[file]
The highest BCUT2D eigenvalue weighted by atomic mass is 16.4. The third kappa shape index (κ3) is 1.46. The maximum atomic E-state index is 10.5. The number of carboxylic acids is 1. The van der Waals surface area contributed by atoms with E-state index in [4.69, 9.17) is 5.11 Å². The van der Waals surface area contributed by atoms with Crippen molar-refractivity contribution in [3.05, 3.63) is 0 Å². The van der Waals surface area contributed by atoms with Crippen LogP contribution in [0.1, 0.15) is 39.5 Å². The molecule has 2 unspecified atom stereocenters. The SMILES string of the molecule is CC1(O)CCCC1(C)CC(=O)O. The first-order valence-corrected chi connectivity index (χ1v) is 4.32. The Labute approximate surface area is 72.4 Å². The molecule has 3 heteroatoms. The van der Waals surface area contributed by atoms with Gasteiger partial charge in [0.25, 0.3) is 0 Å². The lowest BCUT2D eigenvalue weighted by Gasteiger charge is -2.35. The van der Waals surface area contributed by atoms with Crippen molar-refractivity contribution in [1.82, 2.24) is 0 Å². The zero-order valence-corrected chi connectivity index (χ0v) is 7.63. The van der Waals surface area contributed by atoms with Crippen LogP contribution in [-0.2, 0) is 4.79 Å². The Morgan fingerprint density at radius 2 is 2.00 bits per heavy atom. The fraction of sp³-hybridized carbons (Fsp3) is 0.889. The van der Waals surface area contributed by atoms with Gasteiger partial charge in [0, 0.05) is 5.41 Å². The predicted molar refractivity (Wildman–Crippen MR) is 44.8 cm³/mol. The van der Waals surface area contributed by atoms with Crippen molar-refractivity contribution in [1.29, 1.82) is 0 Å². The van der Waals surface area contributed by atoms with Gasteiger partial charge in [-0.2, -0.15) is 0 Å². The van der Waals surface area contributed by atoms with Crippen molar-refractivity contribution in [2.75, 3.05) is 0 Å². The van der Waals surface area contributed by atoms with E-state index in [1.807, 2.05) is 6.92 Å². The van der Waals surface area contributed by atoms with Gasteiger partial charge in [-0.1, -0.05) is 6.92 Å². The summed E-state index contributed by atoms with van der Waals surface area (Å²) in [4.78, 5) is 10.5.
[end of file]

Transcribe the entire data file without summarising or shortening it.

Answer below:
The highest BCUT2D eigenvalue weighted by atomic mass is 16.4. The third kappa shape index (κ3) is 1.46. The maximum atomic E-state index is 10.5. The number of carboxylic acids is 1. The van der Waals surface area contributed by atoms with E-state index in [4.69, 9.17) is 5.11 Å². The van der Waals surface area contributed by atoms with Crippen molar-refractivity contribution in [3.05, 3.63) is 0 Å². The van der Waals surface area contributed by atoms with Crippen LogP contribution in [0.1, 0.15) is 39.5 Å². The molecule has 2 unspecified atom stereocenters. The SMILES string of the molecule is CC1(O)CCCC1(C)CC(=O)O. The first-order valence-corrected chi connectivity index (χ1v) is 4.32. The Labute approximate surface area is 72.4 Å². The molecule has 3 heteroatoms. The van der Waals surface area contributed by atoms with Gasteiger partial charge in [0.25, 0.3) is 0 Å². The lowest BCUT2D eigenvalue weighted by Gasteiger charge is -2.35. The van der Waals surface area contributed by atoms with Crippen molar-refractivity contribution in [1.82, 2.24) is 0 Å². The zero-order valence-corrected chi connectivity index (χ0v) is 7.63. The van der Waals surface area contributed by atoms with Crippen LogP contribution in [-0.2, 0) is 4.79 Å². The Morgan fingerprint density at radius 2 is 2.00 bits per heavy atom. The fraction of sp³-hybridized carbons (Fsp3) is 0.889. The van der Waals surface area contributed by atoms with Gasteiger partial charge in [0, 0.05) is 5.41 Å². The predicted molar refractivity (Wildman–Crippen MR) is 44.8 cm³/mol. The van der Waals surface area contributed by atoms with Crippen molar-refractivity contribution in [1.29, 1.82) is 0 Å². The van der Waals surface area contributed by atoms with Gasteiger partial charge in [-0.2, -0.15) is 0 Å². The van der Waals surface area contributed by atoms with Crippen molar-refractivity contribution in [2.75, 3.05) is 0 Å². The van der Waals surface area contributed by atoms with E-state index in [1.807, 2.05) is 6.92 Å². The van der Waals surface area contributed by atoms with Gasteiger partial charge in [-0.1, -0.05) is 6.92 Å². The summed E-state index contributed by atoms with van der Waals surface area (Å²) in [4.78, 5) is 10.5.